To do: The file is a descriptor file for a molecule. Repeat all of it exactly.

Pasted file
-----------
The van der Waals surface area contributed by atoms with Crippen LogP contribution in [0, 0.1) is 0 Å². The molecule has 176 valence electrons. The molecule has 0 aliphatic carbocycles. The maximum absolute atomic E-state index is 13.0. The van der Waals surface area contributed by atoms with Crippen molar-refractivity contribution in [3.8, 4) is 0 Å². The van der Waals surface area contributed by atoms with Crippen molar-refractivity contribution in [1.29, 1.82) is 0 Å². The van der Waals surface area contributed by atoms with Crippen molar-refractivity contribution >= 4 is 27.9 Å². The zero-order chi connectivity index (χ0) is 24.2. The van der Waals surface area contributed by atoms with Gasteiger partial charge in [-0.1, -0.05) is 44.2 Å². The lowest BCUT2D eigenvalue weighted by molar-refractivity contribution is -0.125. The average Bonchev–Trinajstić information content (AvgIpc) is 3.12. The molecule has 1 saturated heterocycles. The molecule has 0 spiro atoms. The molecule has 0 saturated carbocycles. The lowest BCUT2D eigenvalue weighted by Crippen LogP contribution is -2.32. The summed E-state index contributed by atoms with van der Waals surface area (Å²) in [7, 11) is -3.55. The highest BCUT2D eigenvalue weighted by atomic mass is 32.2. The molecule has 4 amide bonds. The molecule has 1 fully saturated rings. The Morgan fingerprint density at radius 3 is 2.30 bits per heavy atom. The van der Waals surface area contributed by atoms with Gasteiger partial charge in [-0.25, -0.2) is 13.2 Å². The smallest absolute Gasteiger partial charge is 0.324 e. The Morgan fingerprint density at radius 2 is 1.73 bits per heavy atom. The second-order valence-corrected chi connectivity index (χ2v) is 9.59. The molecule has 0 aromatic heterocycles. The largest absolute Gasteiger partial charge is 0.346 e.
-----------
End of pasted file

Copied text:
The van der Waals surface area contributed by atoms with Crippen LogP contribution in [0, 0.1) is 0 Å². The molecule has 176 valence electrons. The molecule has 0 aliphatic carbocycles. The maximum absolute atomic E-state index is 13.0. The van der Waals surface area contributed by atoms with Crippen molar-refractivity contribution in [3.8, 4) is 0 Å². The van der Waals surface area contributed by atoms with Crippen molar-refractivity contribution in [1.29, 1.82) is 0 Å². The van der Waals surface area contributed by atoms with Crippen molar-refractivity contribution >= 4 is 27.9 Å². The zero-order chi connectivity index (χ0) is 24.2. The van der Waals surface area contributed by atoms with Gasteiger partial charge in [-0.1, -0.05) is 44.2 Å². The lowest BCUT2D eigenvalue weighted by molar-refractivity contribution is -0.125. The average Bonchev–Trinajstić information content (AvgIpc) is 3.12. The molecule has 1 saturated heterocycles. The molecule has 0 spiro atoms. The molecule has 0 saturated carbocycles. The lowest BCUT2D eigenvalue weighted by Crippen LogP contribution is -2.32. The summed E-state index contributed by atoms with van der Waals surface area (Å²) in [7, 11) is -3.55. The highest BCUT2D eigenvalue weighted by atomic mass is 32.2. The molecule has 4 amide bonds. The molecule has 1 fully saturated rings. The Morgan fingerprint density at radius 3 is 2.30 bits per heavy atom. The van der Waals surface area contributed by atoms with Gasteiger partial charge in [-0.25, -0.2) is 13.2 Å². The smallest absolute Gasteiger partial charge is 0.324 e. The Morgan fingerprint density at radius 2 is 1.73 bits per heavy atom. The second-order valence-corrected chi connectivity index (χ2v) is 9.59. The molecule has 0 aromatic heterocycles. The largest absolute Gasteiger partial charge is 0.346 e.